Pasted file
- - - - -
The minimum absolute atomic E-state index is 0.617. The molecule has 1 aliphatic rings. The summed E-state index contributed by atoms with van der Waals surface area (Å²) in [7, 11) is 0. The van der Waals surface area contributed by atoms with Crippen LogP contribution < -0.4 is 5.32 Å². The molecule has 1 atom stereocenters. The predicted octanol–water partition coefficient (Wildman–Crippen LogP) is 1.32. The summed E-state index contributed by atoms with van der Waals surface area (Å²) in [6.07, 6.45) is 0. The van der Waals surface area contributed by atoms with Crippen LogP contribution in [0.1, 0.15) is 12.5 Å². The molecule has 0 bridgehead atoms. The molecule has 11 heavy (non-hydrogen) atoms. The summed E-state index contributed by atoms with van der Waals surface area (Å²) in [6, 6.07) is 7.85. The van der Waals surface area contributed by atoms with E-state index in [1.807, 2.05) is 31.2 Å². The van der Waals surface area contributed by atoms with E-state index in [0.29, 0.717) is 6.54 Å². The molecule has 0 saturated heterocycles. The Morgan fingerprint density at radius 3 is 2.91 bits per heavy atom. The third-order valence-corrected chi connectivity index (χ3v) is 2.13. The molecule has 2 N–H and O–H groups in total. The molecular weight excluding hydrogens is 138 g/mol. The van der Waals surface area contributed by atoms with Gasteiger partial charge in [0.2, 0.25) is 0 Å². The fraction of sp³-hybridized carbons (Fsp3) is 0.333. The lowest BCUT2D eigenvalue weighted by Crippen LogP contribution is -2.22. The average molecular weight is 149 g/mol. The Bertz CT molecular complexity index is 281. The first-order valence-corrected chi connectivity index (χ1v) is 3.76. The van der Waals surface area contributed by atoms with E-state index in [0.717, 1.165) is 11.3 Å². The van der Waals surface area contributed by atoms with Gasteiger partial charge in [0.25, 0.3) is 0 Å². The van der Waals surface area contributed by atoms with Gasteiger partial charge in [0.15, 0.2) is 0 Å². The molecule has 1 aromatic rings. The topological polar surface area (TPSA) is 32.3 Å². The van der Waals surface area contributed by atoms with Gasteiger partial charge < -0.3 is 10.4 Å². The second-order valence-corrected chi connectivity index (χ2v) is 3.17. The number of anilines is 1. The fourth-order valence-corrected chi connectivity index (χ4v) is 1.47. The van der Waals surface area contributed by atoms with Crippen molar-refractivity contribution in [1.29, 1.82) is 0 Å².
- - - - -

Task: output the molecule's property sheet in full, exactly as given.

The minimum absolute atomic E-state index is 0.617. The molecule has 1 aliphatic rings. The summed E-state index contributed by atoms with van der Waals surface area (Å²) in [7, 11) is 0. The van der Waals surface area contributed by atoms with Crippen LogP contribution < -0.4 is 5.32 Å². The molecule has 1 atom stereocenters. The predicted octanol–water partition coefficient (Wildman–Crippen LogP) is 1.32. The summed E-state index contributed by atoms with van der Waals surface area (Å²) in [6.07, 6.45) is 0. The van der Waals surface area contributed by atoms with Crippen LogP contribution in [0.1, 0.15) is 12.5 Å². The molecule has 0 bridgehead atoms. The molecule has 11 heavy (non-hydrogen) atoms. The summed E-state index contributed by atoms with van der Waals surface area (Å²) in [6, 6.07) is 7.85. The van der Waals surface area contributed by atoms with E-state index in [1.807, 2.05) is 31.2 Å². The van der Waals surface area contributed by atoms with E-state index in [0.29, 0.717) is 6.54 Å². The molecule has 0 saturated heterocycles. The Morgan fingerprint density at radius 3 is 2.91 bits per heavy atom. The third-order valence-corrected chi connectivity index (χ3v) is 2.13. The molecule has 2 N–H and O–H groups in total. The molecular weight excluding hydrogens is 138 g/mol. The van der Waals surface area contributed by atoms with Gasteiger partial charge in [0.2, 0.25) is 0 Å². The fraction of sp³-hybridized carbons (Fsp3) is 0.333. The lowest BCUT2D eigenvalue weighted by Crippen LogP contribution is -2.22. The average molecular weight is 149 g/mol. The Bertz CT molecular complexity index is 281. The first-order valence-corrected chi connectivity index (χ1v) is 3.76. The van der Waals surface area contributed by atoms with E-state index in [0.717, 1.165) is 11.3 Å². The van der Waals surface area contributed by atoms with Gasteiger partial charge in [0.25, 0.3) is 0 Å². The van der Waals surface area contributed by atoms with Gasteiger partial charge in [0.15, 0.2) is 0 Å². The molecule has 1 aromatic rings. The topological polar surface area (TPSA) is 32.3 Å². The van der Waals surface area contributed by atoms with Gasteiger partial charge < -0.3 is 10.4 Å². The second-order valence-corrected chi connectivity index (χ2v) is 3.17. The number of anilines is 1. The fourth-order valence-corrected chi connectivity index (χ4v) is 1.47. The van der Waals surface area contributed by atoms with Crippen molar-refractivity contribution in [1.29, 1.82) is 0 Å².